Judge rules in BWXT’s favor over nuclear fuel pellet manufacturing in Peterborough

A federal court has ruled that Canada’s nuclear regulator made no error in granting a license to a local firm to manufacture nuclear fuel pellets in Peterborough — a decision that a local environmental group member called “reprehensible,” saying it opens the door for children to potentially be exposed to radiation.

Federal Court Justice Richard Mosley wrote in a new judgment that the regulator’s decision was “lawful and reasonable,” and that an application for judicial review of the matter is dismissed.

But Citizens Against Radioactive Neighbors (CARN) stated in a press release this week that it is “disappointed and saddened” by the decision, and one neighbor to the facility on Monaghan Road — across the street from Prince of Wales Public School — pointed out that the schoolyard is just 25 meters away.

“Approving a facility this close to a public school without fully understanding how emissions from this facility will impact children at this school is reprehensible,” Deirdre McGahern is quoted as saying in the release. “CARN will continue to fight this decision.”

CARN had applied for a court reconsideration of a late 2020 decision from the Canadian Nuclear Safety Commission (CNSC) to give BWXT Nuclear Energy Canada a 10-year license renewal that also allows the Monaghan Road firm to manufacture uranium fuel pellets.

BWXT’s license is valid from Jan. 1, 2021 to Dec. 31, 2030.

During this period, fuel pellet production will also be allowed to move from Toronto to the Peterborough BWXT location, which is based at the former Hitachi GE Nuclear facility on the General Electric property at 1160 Monaghan Rd. in central Peterborough.

No pellet manufacturing is happening now in Peterborough and on multiple occasions in the past several years BWXT officials have stated there are no plans to move it here from Toronto but that they’d like the flexibility to move it should the need arise over the next decade .

In March 2021, CARN announced it would seek a court order declaring that CNSC’s issuance of the license was unlawful. In March 2022, the case was brought to court.

Mosley writes in his new decision that the question facing the court wasn’t whether an expansion of an industrial site using nuclear materials in a residential neighborhood — across the street from a school — is wise and safe; that’s for the regulator to decide.

Rather it was up to the court to determine whether the decision to grant the license “met the legal standard of reasonableness” — and Mosley believes it did.

The majority of the members of the CNSC were satisfied that any radiation emitted from the expanded operations would not cause harm either to human health or to the environment, Mosley wrote.

“Applying the legal standard of reasonableness, including the deferential approach required by the governing authorities, this is not a case where the court can find that it is truly necessary to intervene in order to safeguard the legality, rationality and fairness of the administrative process, Mosley wrote. “The application for judicial review must therefore be dismissed.”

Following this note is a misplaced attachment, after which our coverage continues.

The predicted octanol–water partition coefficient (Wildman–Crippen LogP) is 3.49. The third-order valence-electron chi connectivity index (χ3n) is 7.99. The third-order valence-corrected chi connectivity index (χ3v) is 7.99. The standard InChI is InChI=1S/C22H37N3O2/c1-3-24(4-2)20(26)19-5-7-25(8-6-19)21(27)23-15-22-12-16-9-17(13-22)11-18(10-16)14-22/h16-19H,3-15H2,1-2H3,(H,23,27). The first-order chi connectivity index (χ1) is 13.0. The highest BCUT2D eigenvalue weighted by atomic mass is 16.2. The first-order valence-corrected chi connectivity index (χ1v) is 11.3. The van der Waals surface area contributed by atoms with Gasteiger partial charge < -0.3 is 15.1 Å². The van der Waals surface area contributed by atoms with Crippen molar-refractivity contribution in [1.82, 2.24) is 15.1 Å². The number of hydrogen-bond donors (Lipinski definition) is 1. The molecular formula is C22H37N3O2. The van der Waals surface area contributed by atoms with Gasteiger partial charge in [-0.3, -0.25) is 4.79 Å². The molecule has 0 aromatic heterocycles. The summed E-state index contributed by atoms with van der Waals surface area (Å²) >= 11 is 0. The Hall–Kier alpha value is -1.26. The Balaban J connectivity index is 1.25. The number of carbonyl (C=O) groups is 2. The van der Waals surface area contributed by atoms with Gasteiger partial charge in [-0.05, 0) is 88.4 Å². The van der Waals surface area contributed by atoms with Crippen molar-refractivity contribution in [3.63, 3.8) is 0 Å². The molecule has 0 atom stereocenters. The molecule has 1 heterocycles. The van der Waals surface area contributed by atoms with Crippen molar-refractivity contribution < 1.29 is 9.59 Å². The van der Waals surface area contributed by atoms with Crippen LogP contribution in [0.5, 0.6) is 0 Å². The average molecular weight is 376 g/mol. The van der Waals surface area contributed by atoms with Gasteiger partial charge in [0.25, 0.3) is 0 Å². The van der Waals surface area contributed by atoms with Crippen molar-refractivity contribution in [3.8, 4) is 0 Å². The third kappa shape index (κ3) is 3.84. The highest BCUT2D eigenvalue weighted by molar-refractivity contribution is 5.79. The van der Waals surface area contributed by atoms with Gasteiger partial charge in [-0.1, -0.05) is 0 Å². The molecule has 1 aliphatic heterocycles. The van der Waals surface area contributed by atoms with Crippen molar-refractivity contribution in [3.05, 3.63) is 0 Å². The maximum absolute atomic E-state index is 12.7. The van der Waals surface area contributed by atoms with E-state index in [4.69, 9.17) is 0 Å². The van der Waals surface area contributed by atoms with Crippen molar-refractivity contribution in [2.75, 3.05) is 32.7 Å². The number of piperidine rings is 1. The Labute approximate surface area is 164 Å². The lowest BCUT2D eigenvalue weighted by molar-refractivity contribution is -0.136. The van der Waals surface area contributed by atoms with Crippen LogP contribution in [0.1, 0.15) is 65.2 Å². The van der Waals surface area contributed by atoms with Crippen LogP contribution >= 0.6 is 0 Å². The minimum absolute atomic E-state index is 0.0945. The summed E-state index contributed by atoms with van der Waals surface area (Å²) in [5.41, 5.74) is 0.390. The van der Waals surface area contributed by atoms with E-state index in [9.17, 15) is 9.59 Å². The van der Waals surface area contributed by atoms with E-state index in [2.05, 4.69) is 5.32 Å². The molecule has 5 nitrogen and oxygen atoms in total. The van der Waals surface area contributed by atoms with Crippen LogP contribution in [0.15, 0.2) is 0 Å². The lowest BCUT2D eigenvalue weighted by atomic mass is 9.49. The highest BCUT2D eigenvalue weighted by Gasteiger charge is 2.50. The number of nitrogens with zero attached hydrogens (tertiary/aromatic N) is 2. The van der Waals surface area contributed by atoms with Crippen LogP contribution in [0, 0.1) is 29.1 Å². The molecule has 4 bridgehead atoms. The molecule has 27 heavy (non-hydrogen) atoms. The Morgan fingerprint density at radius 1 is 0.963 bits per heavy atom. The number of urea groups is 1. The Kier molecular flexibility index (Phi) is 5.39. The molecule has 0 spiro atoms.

But this week, CARN said via press release they maintain the license was granted unlawfully.

“In CARN’s view, this most recent ruling severely criminals public trust in both the federal court and CNSC, and places the most vulnerable among us — our children — at risk unnecessary release for years to come,” the states.

Jacqueline Wilson of the Canadian Environmental Law Association — which is a specialty legal-aid clinic — was one of the lawyers representing CARN at the court proceedings in March.

Wilson had argued before the court that production of uranium dioxide pellets in Peterborough would mean “new exposures” of radiation in the community — and that this was an issue CNSC had failed to grapple with, before coming to its licensing decision.

But the Mosley decision points out that the majority of CNSC members were satisfied that any uranium emitted into the air would be “well below regulatory and license limits,” and that pelleting operations “would be adequately safe at either the Toronto or the Peterborough facility. ”

“We are disappointed by the court’s decision,” Wilson said in a written statement to The Examiner.

“BWXT’s proposal to expand operations involving nuclear materials next door to an elementary school raises serious concerns about environmental justice and risks to society’s most vulnerable, in this case children,” she stated.

CNSC spokesperson Kim Cunningham pointed out in a statement emailed to The Examiner that CNSC did not participate in the court proceedings: the matter was between CARN and BWXT.

“Having judicial oversight of the exercise of statutory power is an important part of the rule of law in Canada, and the CNSC welcomes the guidance of the federal court in its judicial review function,” Cunningham further stated. “The court concluded that the commission’s decision was lawful and reasonable.”

BWXT did not want to comment for this story.


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